The Fundamental Input/Output System (BIOS) chip on your computer performs basic start-up activities before the operating system loads. It guarantees the operating system is loaded appropriately onto memory, which is vital to your device’s operation.
BIOS has two standards. PCs made before 2007 may still have the older form of UEFI chip. UEFI introduced a worldwide processor standard.
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Windows BIOS Check
Hold Windows key+R to open the Run command prompt, then type msinfo32. Select System summary on the left and BIOS Version/Date on the right in the System Information window.
Under BIOS Mode, you can determine if your motherboard is Legacy or UEFI. Modern computers need UEFI.
To verify your BIOS version via the Command Prompt, click Start, type “cmd,” and then select the “Command Prompt” result.
At the prompt, type (or copy and paste) and push Enter:
Your PC’s BIOS or UEFI firmware version is shown.
System Information shows your BIOS version number. On Windows 7, 8, or 10, press Windows+R and type “msinfo32”
System Summary displays BIOS version. “BIOS Version/Date”
This interface might change from computer to computer, especially if you have a newer UEFI PC (which, despite being more capable than its older sibling, is still often referred to as BIOS). We can’t tell you exactly what to click on, but these guidelines should help.
If something goes wrong when installing a new BIOS, you might brick your machine. I’ve never had a problem changing my BIOS, but it’s vital to be careful.
Here’s the method, which is the same for UEFI and traditional BIOS:
1. Download manufacturer’s newest BIOS (or UEFI).
2. Unzip and copy to USB drive
3. Reboot and enter BIOS/UEFI
4. Update BIOS/UEFI using the menus.
Before you start, back up your PC’s crucial files. If you have a backup on a portable device, you can continue working on your files after a failed BIOS update.
Also, back up your BIOS. If this isn’t done automatically as part of the update, don’t skip it.
Flash drive formatting
On many PCs (especially older ones), you’ll need to format a flash drive, copy the BIOS updates file to it, then reboot your computer while hitting a key (typically Delete, F2, or another key).
Once within the BIOS, note any settings you’ve altered, since an update will normally restore to the defaults. If you need to recall your setup, photograph each category.
Then, upgrade your firmware using the file on your flash drive. Interrupting the operation or turning off your PC might leave it inoperable.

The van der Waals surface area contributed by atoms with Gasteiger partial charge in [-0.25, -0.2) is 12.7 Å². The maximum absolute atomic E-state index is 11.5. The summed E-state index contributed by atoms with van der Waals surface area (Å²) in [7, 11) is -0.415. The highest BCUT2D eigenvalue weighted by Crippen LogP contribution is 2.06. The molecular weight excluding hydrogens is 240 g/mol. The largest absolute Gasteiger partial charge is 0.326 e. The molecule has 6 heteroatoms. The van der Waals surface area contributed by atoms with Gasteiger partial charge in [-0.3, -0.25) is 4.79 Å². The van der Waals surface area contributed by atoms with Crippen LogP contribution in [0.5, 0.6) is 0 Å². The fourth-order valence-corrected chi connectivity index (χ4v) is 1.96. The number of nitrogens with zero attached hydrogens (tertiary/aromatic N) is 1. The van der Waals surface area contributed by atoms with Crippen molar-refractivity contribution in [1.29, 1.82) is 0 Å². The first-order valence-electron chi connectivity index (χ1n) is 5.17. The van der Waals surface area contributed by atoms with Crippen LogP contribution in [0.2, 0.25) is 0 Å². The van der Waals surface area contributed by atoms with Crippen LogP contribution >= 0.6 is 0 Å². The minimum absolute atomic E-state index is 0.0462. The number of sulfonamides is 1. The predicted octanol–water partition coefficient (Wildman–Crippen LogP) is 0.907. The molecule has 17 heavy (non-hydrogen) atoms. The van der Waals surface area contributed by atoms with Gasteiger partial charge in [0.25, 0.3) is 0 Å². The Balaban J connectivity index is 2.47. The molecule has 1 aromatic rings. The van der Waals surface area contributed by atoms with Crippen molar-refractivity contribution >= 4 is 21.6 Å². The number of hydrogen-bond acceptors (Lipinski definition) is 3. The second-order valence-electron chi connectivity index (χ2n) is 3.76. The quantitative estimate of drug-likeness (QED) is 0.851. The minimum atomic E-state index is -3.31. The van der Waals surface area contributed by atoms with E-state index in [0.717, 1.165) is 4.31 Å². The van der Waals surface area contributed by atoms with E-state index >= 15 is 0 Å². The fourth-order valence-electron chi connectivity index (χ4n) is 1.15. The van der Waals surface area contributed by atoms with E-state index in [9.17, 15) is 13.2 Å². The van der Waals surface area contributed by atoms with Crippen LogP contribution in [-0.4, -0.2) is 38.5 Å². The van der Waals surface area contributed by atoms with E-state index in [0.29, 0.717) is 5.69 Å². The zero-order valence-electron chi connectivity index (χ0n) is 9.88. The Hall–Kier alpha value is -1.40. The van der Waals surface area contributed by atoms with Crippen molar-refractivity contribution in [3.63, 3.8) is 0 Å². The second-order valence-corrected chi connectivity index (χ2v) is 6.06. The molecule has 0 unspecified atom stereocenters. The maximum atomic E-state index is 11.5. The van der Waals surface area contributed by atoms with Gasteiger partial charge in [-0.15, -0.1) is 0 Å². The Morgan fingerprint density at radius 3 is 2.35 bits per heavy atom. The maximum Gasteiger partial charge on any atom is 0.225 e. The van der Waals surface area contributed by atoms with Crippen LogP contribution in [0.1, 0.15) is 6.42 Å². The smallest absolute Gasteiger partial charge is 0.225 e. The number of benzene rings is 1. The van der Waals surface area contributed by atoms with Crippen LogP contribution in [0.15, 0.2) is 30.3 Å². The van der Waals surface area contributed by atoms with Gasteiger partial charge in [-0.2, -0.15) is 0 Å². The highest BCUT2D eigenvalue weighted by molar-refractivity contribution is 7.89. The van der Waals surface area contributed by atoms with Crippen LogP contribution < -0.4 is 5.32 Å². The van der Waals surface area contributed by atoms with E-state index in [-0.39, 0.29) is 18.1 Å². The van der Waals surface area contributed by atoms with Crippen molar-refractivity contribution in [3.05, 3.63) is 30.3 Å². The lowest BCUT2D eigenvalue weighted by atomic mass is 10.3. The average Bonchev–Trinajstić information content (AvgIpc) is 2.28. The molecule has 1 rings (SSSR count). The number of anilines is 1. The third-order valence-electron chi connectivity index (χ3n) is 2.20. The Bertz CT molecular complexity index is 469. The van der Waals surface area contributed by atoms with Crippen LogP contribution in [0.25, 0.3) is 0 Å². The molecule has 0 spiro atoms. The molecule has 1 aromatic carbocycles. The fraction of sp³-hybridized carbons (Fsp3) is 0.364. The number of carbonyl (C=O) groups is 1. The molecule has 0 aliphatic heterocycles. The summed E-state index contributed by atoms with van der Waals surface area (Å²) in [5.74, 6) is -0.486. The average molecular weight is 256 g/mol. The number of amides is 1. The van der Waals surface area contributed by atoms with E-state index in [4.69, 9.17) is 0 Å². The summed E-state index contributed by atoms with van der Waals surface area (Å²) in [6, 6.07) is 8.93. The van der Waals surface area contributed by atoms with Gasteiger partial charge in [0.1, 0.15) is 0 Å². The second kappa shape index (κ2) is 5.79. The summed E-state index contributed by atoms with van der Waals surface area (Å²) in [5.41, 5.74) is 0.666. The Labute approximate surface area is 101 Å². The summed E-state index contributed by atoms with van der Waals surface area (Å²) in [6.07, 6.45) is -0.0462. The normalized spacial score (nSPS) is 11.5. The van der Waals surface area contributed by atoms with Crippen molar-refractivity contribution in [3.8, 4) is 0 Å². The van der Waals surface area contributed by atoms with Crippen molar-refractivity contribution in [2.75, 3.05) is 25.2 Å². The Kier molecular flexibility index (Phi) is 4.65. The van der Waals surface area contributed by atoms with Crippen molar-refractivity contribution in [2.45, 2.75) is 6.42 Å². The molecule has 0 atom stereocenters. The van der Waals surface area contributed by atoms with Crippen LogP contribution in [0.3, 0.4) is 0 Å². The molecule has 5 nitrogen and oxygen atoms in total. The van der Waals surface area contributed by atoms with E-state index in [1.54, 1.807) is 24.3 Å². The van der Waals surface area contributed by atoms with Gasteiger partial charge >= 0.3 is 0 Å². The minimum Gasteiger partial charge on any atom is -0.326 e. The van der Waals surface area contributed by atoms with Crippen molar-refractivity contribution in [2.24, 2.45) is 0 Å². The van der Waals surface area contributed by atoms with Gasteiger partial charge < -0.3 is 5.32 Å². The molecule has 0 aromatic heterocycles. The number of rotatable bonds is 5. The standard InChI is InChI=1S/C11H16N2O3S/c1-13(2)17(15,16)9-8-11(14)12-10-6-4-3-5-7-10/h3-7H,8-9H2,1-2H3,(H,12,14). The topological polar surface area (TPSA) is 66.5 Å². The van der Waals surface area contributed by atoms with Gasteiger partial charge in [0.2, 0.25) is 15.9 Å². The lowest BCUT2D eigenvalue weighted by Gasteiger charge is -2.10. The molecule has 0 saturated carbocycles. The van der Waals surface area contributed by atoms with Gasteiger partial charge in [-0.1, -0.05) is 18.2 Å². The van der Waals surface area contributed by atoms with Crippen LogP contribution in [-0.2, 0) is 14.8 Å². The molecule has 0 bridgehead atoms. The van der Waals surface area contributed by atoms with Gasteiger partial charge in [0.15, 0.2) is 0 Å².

Windows 10 BIOS update?
Many motherboards prevent Windows 10 updates. You must reboot and enter BIOS to find “EZ Flash,” “M Flash,” or “Q Flash.” Follow the on-screen steps to pick your USB BIOS file.
Here are some more BIOS access tips, especially if your motherboard supports UEFI.
Motherboard manufacturers may offer Windows Update utilities. BIOS backups are commonly available. Find “Save current BIOS data” and choose a folder.
Click “Update BIOS from the Internet” to obtain the update. If the default server doesn’t answer, click “Auto Select” to move to another. If a newer version of your updating programme is available, you may need to download it first.
After downloading a newer BIOS version, click “Update BIOS from a file” to use it. Depending on your upgrading programme, you may reach a final page that compares your old and new BIOS versions. This is your last chance to make sure everything is correct. Click “Update” or “Flash” to begin processing. Reboot your PC to apply the changes.
After the flashing programme finishes updating, restart your PC or laptop to use the updated BIOS. However, check first.
Enter BIOS upon bootup. Check the date and time, boot order (which hard disc is checked first for a Windows installation), and other settings. Unless you have issues, don’t worry about advanced settings. If you remember your prior BIOS settings, such as CPU and memory frequencies, adjust them. Save modifications before quitting.
Despite all precautions, the upgrade might fail owing to incompatibility issues, a blackout, or the cat stepping on the keyboard.
Then: If working, don’t shut down your PC. Close the flash updater and try again. If you created a BIOS backup, try installing that instead of the newest one. Some motherboards offer a backup BIOS; check your handbook or internet instructions on how to accomplish it.
Check whether the manufacturer sells BIOS chips online, which is typically cheaper.